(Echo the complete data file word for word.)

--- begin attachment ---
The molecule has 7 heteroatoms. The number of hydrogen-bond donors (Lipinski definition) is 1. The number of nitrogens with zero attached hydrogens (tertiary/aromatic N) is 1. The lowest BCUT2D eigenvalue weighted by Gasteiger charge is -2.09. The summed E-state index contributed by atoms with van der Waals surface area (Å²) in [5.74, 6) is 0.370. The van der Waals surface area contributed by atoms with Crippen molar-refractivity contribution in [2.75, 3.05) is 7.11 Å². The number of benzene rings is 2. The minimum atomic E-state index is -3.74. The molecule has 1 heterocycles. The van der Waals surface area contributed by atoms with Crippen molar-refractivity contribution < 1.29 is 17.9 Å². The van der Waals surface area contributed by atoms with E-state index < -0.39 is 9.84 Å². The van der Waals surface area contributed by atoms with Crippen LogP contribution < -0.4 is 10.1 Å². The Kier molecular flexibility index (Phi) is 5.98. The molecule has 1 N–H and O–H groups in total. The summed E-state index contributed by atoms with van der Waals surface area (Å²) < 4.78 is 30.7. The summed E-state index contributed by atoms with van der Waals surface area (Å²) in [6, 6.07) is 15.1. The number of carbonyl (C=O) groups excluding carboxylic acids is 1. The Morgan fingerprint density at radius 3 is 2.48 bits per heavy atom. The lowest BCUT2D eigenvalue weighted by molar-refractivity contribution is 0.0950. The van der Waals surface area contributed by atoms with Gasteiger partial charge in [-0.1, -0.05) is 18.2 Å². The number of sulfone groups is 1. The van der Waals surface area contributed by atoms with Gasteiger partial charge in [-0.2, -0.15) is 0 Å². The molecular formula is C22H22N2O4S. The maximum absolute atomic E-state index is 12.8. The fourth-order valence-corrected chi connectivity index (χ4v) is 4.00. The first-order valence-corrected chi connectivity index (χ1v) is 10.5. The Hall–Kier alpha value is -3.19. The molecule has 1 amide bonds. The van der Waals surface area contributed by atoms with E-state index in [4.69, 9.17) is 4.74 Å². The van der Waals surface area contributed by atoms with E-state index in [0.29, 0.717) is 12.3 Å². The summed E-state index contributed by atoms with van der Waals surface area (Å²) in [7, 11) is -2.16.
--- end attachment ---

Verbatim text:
The molecule has 7 heteroatoms. The number of hydrogen-bond donors (Lipinski definition) is 1. The number of nitrogens with zero attached hydrogens (tertiary/aromatic N) is 1. The lowest BCUT2D eigenvalue weighted by Gasteiger charge is -2.09. The summed E-state index contributed by atoms with van der Waals surface area (Å²) in [5.74, 6) is 0.370. The van der Waals surface area contributed by atoms with Crippen molar-refractivity contribution in [2.75, 3.05) is 7.11 Å². The number of benzene rings is 2. The minimum atomic E-state index is -3.74. The molecule has 1 heterocycles. The van der Waals surface area contributed by atoms with Crippen molar-refractivity contribution < 1.29 is 17.9 Å². The van der Waals surface area contributed by atoms with E-state index < -0.39 is 9.84 Å². The van der Waals surface area contributed by atoms with Crippen LogP contribution < -0.4 is 10.1 Å². The Kier molecular flexibility index (Phi) is 5.98. The molecule has 1 N–H and O–H groups in total. The summed E-state index contributed by atoms with van der Waals surface area (Å²) < 4.78 is 30.7. The summed E-state index contributed by atoms with van der Waals surface area (Å²) in [6, 6.07) is 15.1. The number of carbonyl (C=O) groups excluding carboxylic acids is 1. The Morgan fingerprint density at radius 3 is 2.48 bits per heavy atom. The lowest BCUT2D eigenvalue weighted by molar-refractivity contribution is 0.0950. The van der Waals surface area contributed by atoms with Gasteiger partial charge in [-0.1, -0.05) is 18.2 Å². The number of sulfone groups is 1. The van der Waals surface area contributed by atoms with Gasteiger partial charge in [-0.2, -0.15) is 0 Å². The molecular formula is C22H22N2O4S. The maximum absolute atomic E-state index is 12.8. The fourth-order valence-corrected chi connectivity index (χ4v) is 4.00. The first-order valence-corrected chi connectivity index (χ1v) is 10.5. The Hall–Kier alpha value is -3.19. The molecule has 1 amide bonds. The van der Waals surface area contributed by atoms with E-state index in [4.69, 9.17) is 4.74 Å². The van der Waals surface area contributed by atoms with E-state index in [0.29, 0.717) is 12.3 Å². The summed E-state index contributed by atoms with van der Waals surface area (Å²) in [7, 11) is -2.16.